Schrade SCHF9N Review

Posted by Leighton Taylor on

Video by: Preparedmind101

Knife on deck: Schrade SCHF9N

Without a close inspection, this knife could easily be mistaken as the widely popular Schrade SCHF9. BUT, this knife is actually the "little brother” of the Schrade SCHF9. Meet the Schrade SCHF9N. Though greatly similar, there are some things that differentiate the two from each other. Today, we’ll be taking a look at the SCHF9N and why anyone might want to add it to their little (or extensive) knife collection.

First, let’s talk specs. The SCHF9N is 12.1 inches long with a blade length of 6.4 inches. The blade is full tang, ¼ inch thick, made of 8Cr13MoV High Carbon Stainless Steel, and has a drop point style and a hollow grind. The handle is Kraton with a lanyard hole at the end. So what do these specs mean in terms of how it performs in the great outdoors? Well, let’s get started.


The material, 8Cr13MoV High Carbon Stainless Steel, is very tough. It’s not 1095 Carbon Steel which is my personal preference. But for a stainless steel, this one is pretty good. And because of the corrosion resistant nature of stainless steel, it will undoubtedly last way better in damp or wet environments. The blade style, thickness, and grind all mean that the SCHF9N will perform really well on most outdoor tasks.


While I much prefer a flat grind, hollow grind would probably be my second choice. This type of grind means that the blade has a sharper edge, giving it a great deal of finesse when it comes to chopping, hacking, slicing, skinning, and other types of detailed work. And because it’s made of very good steel and is reasonably thick enough, this blade is unlikely to break even under tons of abuse. Most definitely a plus.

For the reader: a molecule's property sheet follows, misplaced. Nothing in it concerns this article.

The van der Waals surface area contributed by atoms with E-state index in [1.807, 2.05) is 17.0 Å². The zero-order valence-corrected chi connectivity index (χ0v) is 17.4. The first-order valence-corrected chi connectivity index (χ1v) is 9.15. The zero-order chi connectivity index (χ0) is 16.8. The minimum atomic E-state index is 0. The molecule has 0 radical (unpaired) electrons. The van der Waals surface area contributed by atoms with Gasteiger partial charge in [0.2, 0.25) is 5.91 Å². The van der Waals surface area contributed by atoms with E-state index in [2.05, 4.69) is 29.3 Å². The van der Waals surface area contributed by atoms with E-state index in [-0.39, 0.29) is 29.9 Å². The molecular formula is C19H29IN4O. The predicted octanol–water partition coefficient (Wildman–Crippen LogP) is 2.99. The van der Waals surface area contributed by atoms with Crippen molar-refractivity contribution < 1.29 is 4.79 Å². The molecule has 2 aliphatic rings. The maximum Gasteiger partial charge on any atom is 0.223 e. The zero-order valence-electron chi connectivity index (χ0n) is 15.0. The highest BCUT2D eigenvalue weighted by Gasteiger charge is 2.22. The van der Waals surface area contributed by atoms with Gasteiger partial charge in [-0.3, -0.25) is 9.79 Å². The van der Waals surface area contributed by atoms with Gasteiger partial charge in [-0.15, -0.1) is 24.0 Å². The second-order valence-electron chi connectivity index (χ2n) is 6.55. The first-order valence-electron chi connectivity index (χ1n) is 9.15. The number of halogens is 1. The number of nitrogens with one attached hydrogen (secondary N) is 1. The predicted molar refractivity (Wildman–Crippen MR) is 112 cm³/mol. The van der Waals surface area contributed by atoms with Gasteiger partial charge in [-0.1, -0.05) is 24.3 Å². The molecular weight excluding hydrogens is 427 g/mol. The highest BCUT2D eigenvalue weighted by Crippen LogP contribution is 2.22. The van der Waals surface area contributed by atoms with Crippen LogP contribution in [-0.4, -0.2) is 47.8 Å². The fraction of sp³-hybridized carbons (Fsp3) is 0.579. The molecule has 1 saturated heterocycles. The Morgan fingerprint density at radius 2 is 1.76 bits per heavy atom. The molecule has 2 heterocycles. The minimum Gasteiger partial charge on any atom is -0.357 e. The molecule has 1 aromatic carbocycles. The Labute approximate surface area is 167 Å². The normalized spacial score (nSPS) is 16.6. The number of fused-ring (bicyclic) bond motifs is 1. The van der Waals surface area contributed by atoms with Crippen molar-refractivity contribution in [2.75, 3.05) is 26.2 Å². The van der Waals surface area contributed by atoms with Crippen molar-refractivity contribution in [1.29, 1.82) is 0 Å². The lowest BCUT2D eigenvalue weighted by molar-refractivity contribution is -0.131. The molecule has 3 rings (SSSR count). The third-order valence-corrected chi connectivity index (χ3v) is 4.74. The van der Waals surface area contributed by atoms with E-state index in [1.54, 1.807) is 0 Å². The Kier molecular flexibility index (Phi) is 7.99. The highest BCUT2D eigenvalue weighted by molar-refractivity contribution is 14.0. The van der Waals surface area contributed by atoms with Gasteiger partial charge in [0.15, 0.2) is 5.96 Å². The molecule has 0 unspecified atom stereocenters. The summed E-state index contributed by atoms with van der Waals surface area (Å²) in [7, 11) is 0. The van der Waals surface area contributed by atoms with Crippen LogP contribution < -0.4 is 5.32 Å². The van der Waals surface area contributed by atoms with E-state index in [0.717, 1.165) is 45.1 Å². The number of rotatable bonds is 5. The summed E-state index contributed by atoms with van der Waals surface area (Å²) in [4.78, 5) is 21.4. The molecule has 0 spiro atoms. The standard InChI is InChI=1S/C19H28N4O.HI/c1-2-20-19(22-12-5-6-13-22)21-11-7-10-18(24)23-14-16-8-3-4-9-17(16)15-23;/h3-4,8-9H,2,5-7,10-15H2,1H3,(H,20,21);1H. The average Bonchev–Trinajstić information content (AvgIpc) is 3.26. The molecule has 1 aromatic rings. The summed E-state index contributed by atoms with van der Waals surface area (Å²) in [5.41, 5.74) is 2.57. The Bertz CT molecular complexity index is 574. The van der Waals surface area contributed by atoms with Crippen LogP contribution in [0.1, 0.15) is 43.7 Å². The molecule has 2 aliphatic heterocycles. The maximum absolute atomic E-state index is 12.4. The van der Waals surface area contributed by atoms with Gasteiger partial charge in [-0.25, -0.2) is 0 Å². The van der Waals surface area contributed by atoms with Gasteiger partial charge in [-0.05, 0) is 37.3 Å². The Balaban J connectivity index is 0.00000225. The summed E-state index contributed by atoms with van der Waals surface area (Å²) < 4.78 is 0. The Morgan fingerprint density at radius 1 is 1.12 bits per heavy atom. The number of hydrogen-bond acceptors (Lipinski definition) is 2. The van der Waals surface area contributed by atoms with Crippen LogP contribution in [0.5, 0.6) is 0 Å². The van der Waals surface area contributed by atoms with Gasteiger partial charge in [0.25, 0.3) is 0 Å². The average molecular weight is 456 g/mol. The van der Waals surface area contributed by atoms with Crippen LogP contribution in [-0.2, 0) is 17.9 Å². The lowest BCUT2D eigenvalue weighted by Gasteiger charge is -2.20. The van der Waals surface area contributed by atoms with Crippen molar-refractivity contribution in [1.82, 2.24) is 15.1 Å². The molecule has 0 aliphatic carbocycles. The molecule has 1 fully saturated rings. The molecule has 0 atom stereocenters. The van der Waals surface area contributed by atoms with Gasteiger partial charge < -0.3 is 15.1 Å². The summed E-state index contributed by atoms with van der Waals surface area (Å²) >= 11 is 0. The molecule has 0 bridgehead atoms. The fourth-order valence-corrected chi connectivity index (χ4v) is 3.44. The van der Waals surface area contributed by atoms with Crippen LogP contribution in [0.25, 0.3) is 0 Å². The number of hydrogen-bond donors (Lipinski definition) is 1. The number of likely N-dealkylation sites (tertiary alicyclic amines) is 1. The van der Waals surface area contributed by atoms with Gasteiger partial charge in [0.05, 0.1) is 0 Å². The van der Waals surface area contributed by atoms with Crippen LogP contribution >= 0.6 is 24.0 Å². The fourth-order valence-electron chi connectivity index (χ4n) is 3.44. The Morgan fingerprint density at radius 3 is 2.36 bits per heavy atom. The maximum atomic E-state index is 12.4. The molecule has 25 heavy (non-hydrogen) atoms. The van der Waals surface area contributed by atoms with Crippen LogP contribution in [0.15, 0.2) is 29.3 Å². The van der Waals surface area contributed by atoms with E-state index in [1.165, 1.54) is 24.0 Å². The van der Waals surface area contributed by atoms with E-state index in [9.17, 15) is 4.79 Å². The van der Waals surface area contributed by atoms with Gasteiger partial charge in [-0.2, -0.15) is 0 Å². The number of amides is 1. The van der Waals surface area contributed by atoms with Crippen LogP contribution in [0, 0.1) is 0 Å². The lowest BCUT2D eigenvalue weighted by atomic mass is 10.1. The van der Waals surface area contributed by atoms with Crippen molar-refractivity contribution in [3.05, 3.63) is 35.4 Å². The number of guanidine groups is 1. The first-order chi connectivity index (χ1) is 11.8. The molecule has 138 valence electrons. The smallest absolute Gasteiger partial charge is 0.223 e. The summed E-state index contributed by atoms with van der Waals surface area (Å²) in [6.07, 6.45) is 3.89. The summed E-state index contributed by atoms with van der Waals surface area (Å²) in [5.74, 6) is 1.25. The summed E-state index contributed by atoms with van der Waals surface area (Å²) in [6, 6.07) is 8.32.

Now, I’ve read some complaints about the knife not being razor sharp right out of the box. But, that isn’t the case with me or with Preparedmind101. As the video shows, the knife can shave off the hair on your arm even without any additional sharpening being done by the owner. Maybe some reviewers feel that this level of sharpness still isn’t good enough but I, for one, am very satisfied.


In comparison to other knives, the Kraton handles on this one could have been made better. The image above clearly shows that the tang and the handle scales don’t match very well in some places. A picky person would probably be pretty turned off by that little detail. To be fair, though, the ill-matched tang and handle scales don't make that much of a difference.

What matters is that the handle is very grippy and fits well in the hand (though some have found the scales a bit too big). The handle is also designed with finger grooves that really add to its comfort and grippiness. In short, the handle isn’t perfect but in terms of function, it does the job really well in my opinion.


While there are plenty of good things to say about the knife, the same can’t be said about the sheath. Now, when it comes to sheaths, there’s a great deal of preference that comes into play. But, in this case, it wouldn’t matter what your preference is because this one doesn’t quite meet the most essential requirement for a good one. The biggest complaint I have with it is that there’s a little bit of give inside the sheath when the knife is inserted.

It’s not as snug as most people (like me) would like. The only thing that’s ensuring that the knife stays in place is the strap that goes across the handle. If that particular snap should somehow break, there’s a chance you might lose your knife or, worse, accidentally injure yourself when it falls out of the sheath. All that being said, it’s not that big a deal since the cost of the knife is pretty low. And really, when it comes down to it, the knife is the reason for the buy. The sheath is just an added bonus.


Overall, I’d say this is one tank of a knife that can handle just about anything you’ve got. The SCHF9N has a strong, sturdy design that enables it to perform all sorts of wood processing tasks plus some detailed work. The blade is razor sharp out of the box and holds its edge very well. The handle, which some have found wanting, is very grippy so that’s still a plus. While a lot of people are ga-ga over its brother, the SCHF9, I’d say that this particular knife was tweaked in all the right places to give you a better all-around knife. Anyone who buys it will get great value, especially at this price point.

View the Schrade SCHF9N on Amazon!

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